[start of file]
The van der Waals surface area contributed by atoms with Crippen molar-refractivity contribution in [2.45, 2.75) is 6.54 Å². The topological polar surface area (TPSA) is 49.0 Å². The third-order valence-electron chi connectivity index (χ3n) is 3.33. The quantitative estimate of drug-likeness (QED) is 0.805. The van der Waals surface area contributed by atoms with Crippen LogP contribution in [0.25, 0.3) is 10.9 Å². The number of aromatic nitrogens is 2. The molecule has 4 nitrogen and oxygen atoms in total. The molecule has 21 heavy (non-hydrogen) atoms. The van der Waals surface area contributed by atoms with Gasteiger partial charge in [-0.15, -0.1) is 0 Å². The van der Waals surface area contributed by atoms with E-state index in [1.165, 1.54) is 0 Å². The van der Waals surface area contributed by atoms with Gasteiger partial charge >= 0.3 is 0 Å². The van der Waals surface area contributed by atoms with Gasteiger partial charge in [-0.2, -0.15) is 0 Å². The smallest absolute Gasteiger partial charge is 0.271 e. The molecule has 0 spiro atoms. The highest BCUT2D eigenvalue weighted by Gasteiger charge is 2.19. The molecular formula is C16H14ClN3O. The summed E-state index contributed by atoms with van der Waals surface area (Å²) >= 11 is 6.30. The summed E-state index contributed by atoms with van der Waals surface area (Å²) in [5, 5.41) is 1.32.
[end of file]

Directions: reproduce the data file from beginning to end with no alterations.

The van der Waals surface area contributed by atoms with Crippen molar-refractivity contribution in [2.45, 2.75) is 6.54 Å². The topological polar surface area (TPSA) is 49.0 Å². The third-order valence-electron chi connectivity index (χ3n) is 3.33. The quantitative estimate of drug-likeness (QED) is 0.805. The van der Waals surface area contributed by atoms with Crippen LogP contribution in [0.25, 0.3) is 10.9 Å². The number of aromatic nitrogens is 2. The molecule has 4 nitrogen and oxygen atoms in total. The molecule has 21 heavy (non-hydrogen) atoms. The van der Waals surface area contributed by atoms with Gasteiger partial charge in [-0.15, -0.1) is 0 Å². The van der Waals surface area contributed by atoms with E-state index in [1.165, 1.54) is 0 Å². The van der Waals surface area contributed by atoms with Gasteiger partial charge >= 0.3 is 0 Å². The van der Waals surface area contributed by atoms with Gasteiger partial charge in [-0.2, -0.15) is 0 Å². The smallest absolute Gasteiger partial charge is 0.271 e. The molecule has 0 spiro atoms. The highest BCUT2D eigenvalue weighted by Gasteiger charge is 2.19. The molecular formula is C16H14ClN3O. The summed E-state index contributed by atoms with van der Waals surface area (Å²) >= 11 is 6.30. The summed E-state index contributed by atoms with van der Waals surface area (Å²) in [5, 5.41) is 1.32.